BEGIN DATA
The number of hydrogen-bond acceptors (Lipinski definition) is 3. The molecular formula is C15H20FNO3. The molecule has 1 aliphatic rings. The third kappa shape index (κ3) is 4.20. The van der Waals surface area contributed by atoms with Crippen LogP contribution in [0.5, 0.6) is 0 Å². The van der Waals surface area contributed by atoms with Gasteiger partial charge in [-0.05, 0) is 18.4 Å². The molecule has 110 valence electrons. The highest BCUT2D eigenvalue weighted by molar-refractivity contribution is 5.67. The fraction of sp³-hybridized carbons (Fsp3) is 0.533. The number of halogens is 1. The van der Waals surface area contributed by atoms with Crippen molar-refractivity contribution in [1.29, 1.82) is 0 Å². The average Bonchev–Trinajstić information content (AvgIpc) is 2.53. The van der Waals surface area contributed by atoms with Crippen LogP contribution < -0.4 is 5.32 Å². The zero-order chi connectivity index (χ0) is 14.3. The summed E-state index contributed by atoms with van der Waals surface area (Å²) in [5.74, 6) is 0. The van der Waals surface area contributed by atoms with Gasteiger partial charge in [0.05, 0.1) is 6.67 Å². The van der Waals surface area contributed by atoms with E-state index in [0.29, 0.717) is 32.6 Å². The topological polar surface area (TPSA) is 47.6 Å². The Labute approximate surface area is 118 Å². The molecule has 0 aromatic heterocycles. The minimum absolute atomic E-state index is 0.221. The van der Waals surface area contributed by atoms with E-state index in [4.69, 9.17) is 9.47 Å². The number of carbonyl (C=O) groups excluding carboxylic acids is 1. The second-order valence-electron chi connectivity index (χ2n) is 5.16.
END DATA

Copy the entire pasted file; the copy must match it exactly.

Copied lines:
The number of hydrogen-bond acceptors (Lipinski definition) is 3. The molecular formula is C15H20FNO3. The molecule has 1 aliphatic rings. The third kappa shape index (κ3) is 4.20. The van der Waals surface area contributed by atoms with Crippen LogP contribution in [0.5, 0.6) is 0 Å². The van der Waals surface area contributed by atoms with Gasteiger partial charge in [-0.05, 0) is 18.4 Å². The molecule has 110 valence electrons. The highest BCUT2D eigenvalue weighted by molar-refractivity contribution is 5.67. The fraction of sp³-hybridized carbons (Fsp3) is 0.533. The number of halogens is 1. The van der Waals surface area contributed by atoms with Crippen molar-refractivity contribution in [1.29, 1.82) is 0 Å². The average Bonchev–Trinajstić information content (AvgIpc) is 2.53. The van der Waals surface area contributed by atoms with Crippen LogP contribution < -0.4 is 5.32 Å². The zero-order chi connectivity index (χ0) is 14.3. The summed E-state index contributed by atoms with van der Waals surface area (Å²) in [5.74, 6) is 0. The van der Waals surface area contributed by atoms with Gasteiger partial charge in [0.05, 0.1) is 6.67 Å². The van der Waals surface area contributed by atoms with E-state index in [0.29, 0.717) is 32.6 Å². The topological polar surface area (TPSA) is 47.6 Å². The Labute approximate surface area is 118 Å². The molecule has 0 aromatic heterocycles. The minimum absolute atomic E-state index is 0.221. The van der Waals surface area contributed by atoms with E-state index in [4.69, 9.17) is 9.47 Å². The number of carbonyl (C=O) groups excluding carboxylic acids is 1. The second-order valence-electron chi connectivity index (χ2n) is 5.16.